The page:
The Green Brush
by Some Place

For Some Place, one of the most enduring design trends of the past decade is the integration of a growing number of plants into domestic and business interiors as a way to “reconnect” with nature.

A parallel trend to that of indoor plants has been to visually reduce technology, particularly in the home. While the plants have become more apparent, large and lush, the technological objects have a decreased visual presence, becoming thin, wireless and sleek.

The Green Brush is questioning these two opposing trends, looking at plants as technological objects backed by a billion dollar industry, optimised for climate controlled interiors and minimal gardening know-how.

While plants are placed in isolation in individual pots, the internet is providing an ever denser web of information, connecting computers, appliances and humans to a global network.

The installation is alluding to digital processes done in software like Photoshop, where greenwashing is applied to digital images as a layer of thin veneer. Similarly, sustainability and the use of plants in architecture is often a mere decorative feature, using the visual qualities of plants for the illusion of an integrated ecology.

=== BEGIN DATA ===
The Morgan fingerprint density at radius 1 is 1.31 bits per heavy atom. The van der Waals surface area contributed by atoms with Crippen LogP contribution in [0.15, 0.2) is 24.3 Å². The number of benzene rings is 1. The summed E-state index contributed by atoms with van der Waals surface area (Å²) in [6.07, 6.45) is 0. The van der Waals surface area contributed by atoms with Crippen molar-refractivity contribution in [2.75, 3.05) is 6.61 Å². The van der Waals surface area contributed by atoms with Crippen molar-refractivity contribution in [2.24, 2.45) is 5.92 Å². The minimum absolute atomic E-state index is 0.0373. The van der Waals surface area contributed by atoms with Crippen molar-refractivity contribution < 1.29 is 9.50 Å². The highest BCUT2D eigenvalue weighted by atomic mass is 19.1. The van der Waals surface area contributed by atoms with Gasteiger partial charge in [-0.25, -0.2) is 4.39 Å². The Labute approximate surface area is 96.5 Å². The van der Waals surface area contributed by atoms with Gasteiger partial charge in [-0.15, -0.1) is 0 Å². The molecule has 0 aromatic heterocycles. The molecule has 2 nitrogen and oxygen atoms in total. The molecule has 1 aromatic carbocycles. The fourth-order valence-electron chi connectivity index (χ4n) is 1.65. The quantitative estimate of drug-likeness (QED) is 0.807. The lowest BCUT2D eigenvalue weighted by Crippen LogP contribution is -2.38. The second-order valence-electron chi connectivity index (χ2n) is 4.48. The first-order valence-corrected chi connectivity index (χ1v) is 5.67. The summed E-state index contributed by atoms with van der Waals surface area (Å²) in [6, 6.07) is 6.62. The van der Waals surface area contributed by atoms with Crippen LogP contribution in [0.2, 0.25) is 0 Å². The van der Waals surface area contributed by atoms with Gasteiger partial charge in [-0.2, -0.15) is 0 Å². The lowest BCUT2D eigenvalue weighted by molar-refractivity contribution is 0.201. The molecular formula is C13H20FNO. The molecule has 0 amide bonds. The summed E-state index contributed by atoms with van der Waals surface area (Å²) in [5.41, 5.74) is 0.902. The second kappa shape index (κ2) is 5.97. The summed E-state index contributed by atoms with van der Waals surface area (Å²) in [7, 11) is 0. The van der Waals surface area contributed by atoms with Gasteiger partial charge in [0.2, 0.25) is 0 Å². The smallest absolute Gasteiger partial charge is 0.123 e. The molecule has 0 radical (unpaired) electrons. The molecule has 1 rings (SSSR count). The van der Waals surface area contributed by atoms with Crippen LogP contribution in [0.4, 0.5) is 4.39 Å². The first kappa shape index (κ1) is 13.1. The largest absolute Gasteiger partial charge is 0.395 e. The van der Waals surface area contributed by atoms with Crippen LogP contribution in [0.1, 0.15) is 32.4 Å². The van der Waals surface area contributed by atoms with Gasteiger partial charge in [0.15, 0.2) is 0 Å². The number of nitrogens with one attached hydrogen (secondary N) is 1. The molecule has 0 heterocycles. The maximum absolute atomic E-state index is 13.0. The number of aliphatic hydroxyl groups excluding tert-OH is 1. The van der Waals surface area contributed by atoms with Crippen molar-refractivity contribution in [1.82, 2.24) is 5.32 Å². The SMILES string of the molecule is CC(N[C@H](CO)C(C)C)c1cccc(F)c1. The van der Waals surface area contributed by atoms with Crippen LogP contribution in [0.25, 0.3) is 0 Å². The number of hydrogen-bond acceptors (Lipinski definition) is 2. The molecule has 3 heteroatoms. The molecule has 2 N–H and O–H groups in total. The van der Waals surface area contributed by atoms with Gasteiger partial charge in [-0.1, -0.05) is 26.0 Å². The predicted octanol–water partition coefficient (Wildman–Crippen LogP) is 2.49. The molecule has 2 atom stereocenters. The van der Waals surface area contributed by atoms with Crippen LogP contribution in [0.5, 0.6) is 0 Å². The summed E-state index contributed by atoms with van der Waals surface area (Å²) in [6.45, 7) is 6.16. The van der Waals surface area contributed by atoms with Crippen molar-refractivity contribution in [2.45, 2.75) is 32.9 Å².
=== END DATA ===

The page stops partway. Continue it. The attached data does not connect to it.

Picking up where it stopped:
At the show’s end — which will take the form of a live-streamed event — local participants will be encouraged to take home the plant sculptures, dissolving the exhibition and moving the plants into functionally domestic spaces.

The exhibition took place at MAGAZIN, an exhibition space for contemporary architecture in Vienna.

Author Some Place
Year 2021
Surface 86 sqm
Location Vienna, Austria
Team Bika Rebek, Daniel Prost, Ngozi Olojede, Axelle Dechelette, Juliane Röthig
Contributing artist Anna Paul
Contributing experts Valeria Meiller, Elena Seeger and Simon De Dreuille (Botanical Agency), Lily Kwong
Client MAGAZIN. Space for Contemporary Architecture
Photography Simon Veres

LANZA Atelier Davidson Rafailidis Architecture BRIO Studio GROSS sauermartins Oficina Bravo Emerging European Practices (2022) Towards a Cartography of Mapping Frequencies and Wavelengths

a project powered by Itinerant Office

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